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2 Behold this compost ! behold it well! Perhaps every mite has once form’d part of a sick person

yet behold!

The grass of spring covers the prairies,
The bean bursts noiselessly through the mould in the garden,
The delicate spear of the onion pierces upward,
The apple-buds cluster together on the apple-branches,
The resurrection of the wheat appears with pale visage out

of its graves, The tinge awakes over the willow-tree and the mulberry

tree, The he-birds carol mornings and evenings while the she

birds sit on their nests, The young of poultry break through the hatch'd eggs, The new-born of animals appear, the calf is dropt from the

cow, the colt from the mare, Out of its little hill faithfully rise the potato's dark green

leaves, Out of its hill rises the yellow maize-stalk, the lilacs bloom

in the dooryards, The summer growth is innocent and disdainful above all

those strata of sour dead.

What chemistry !
That the winds are really not infectious,
That this is no cheat, this transparent green-wash of the

sea which is so amorous after me, That it is safe to allow it to lick my naked body all over

with its tongues, That it will not endanger me with the fevers that have

deposited themselves in it, That all is clean forever and forever, That the cool drink from the well tastes so good, That blackberries are so flavorous and juicy, That the fruits of the apple-orchard and the orange-orchard,

that melons, grapes, peaches, plums, will none of them poison me,

That when I recline on the grass I do not catch any

disease, Though probably every spear of grass rises out of what was

once a catching disease. Now I am terrified at the Earth, it is that calm and patient,

grows such sweet things out of such corruptions, It turns harmless and stainless on its axis, with such end

less successions of diseas'd corpses, It distills such exquisite winds out of such infused fetor, It renews with such unwitting looks its prodigal, annual,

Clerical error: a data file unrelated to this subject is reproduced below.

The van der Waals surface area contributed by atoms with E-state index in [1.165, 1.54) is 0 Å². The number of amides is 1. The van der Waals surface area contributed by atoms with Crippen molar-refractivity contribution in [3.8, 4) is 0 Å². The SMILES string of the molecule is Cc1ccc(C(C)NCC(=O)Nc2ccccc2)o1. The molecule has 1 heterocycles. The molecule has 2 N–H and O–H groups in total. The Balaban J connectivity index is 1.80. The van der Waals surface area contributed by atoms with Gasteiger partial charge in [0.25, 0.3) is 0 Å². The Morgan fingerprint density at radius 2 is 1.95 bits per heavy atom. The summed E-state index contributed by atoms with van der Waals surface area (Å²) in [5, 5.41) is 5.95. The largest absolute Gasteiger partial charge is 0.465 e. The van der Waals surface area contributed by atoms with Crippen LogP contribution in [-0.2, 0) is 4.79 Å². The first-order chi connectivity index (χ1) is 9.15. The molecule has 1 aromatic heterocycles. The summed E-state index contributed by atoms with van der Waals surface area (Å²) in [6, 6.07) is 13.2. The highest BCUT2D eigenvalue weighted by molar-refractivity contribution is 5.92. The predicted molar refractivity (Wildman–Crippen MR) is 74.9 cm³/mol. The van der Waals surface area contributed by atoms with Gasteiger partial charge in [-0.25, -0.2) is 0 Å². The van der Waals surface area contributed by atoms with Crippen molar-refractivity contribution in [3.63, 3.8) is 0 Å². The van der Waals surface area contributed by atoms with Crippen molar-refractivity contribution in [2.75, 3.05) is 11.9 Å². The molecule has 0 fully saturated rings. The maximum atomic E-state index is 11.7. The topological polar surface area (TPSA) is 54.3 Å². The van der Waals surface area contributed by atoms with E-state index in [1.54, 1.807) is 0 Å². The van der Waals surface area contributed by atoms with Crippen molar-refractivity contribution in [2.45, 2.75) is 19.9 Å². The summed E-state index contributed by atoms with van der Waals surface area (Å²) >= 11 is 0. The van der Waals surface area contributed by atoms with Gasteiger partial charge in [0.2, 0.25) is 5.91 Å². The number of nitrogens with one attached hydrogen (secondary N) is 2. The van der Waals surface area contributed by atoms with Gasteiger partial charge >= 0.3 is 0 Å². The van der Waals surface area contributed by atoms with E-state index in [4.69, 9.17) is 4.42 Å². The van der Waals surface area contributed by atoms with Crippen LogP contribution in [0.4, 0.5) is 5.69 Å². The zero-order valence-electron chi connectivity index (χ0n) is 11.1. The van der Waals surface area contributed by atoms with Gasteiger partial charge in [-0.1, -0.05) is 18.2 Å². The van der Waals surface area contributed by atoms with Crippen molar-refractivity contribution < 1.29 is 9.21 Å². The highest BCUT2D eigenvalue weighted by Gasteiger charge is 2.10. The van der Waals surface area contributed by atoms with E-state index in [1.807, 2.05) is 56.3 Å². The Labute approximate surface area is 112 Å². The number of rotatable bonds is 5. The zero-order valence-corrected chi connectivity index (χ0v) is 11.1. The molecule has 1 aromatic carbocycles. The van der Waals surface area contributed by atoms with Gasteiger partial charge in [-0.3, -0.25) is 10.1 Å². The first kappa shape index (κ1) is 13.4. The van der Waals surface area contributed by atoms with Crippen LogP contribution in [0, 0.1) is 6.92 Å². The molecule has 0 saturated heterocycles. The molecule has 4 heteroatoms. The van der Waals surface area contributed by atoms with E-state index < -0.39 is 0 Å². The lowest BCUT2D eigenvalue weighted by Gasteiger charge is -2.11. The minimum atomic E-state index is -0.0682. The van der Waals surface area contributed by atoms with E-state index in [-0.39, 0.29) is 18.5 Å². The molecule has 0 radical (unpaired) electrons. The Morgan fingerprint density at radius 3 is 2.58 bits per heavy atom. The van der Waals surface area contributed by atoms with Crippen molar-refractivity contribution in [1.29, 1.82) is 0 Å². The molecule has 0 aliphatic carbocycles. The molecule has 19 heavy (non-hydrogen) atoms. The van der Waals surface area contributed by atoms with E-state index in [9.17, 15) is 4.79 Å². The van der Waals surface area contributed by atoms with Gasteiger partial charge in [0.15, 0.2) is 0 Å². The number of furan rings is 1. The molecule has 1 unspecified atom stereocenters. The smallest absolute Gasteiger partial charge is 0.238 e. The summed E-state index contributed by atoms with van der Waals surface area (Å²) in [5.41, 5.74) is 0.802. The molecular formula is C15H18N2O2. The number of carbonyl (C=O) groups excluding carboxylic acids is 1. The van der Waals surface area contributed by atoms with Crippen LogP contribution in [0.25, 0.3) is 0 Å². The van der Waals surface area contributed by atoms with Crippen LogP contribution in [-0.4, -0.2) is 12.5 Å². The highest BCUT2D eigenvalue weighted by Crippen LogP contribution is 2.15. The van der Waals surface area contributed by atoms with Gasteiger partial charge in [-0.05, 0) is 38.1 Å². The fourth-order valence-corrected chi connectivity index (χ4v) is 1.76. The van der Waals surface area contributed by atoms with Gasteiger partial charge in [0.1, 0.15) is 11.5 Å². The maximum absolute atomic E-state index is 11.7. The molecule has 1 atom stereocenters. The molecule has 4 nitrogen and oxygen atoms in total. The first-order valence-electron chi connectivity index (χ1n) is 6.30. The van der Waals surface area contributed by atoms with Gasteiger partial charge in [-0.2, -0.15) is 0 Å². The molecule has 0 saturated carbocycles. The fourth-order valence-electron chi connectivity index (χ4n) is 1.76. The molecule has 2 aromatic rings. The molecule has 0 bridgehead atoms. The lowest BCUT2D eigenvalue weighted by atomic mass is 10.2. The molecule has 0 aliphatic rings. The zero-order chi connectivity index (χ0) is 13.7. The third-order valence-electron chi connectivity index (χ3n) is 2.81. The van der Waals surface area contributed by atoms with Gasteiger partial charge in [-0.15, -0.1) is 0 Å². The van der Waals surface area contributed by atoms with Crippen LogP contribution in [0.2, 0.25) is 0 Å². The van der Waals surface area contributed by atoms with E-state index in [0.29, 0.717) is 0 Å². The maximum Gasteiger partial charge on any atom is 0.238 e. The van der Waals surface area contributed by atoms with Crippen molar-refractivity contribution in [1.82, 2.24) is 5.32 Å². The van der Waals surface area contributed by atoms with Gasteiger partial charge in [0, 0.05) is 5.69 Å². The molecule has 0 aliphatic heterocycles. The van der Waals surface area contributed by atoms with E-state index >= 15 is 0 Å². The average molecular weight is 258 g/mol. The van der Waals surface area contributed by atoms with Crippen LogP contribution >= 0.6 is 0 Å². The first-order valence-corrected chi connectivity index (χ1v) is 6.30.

sumptuous crops, It gives such divine materials to men, and accepts such

leavings from them at last.

It

THE SINGER IN THE PRISON

I

O sight of pity, shame and dole !

O fearful thought a convict soul. Rang the refrain along the hall, the prison, Rose to the roof, the vaults of heaven above, Pouring in floods of melody in tones so pensive sweet and

strong the like whereof was never heard, Reaching the far-off sentry and the armed guards, who

ceas'd their pacing, Making the hearer's pulses stop for ecstasy and awe.

2

The sun was low in the west one winter day,
When down a narrow aisle amid the thieves and outlaws

of the land, (There by the hundreds seated, sear-faced murderers, wily

counterfeiters, Gather'd to Sunday church in prison walls, the keepers

round, Plenteous, well-armed, watching with vigilant eyes,) Calmly a lady walk'd holding a little innocent child by

either hand,

Whom seating on their stools beside her on the platform, She, first preluding with the instrument a low and musical

prelude,
In voice surpassing all, sang forth a quaint old hymn.

A soul confined by bars and bands,
Cries, help! O help! and wrings her hands,
Blinded her eyes, bleeding her breast,
Nor pardon finds, nor balm of rest.
Ceaseless she paces to and fro,
O heart-sick days! O nights of woe!
Nor hand of friend, nor loving face,
Nor favor comes, nor word of grace.
It was not I that sinn’d the sin,
The ruthless body dragg’d me in;
Though long I strove courageously,
The body was too much for me.
Dear prison’d soul bear up a space,
For soon or late the certain grace;
To set thee free and bear thee home,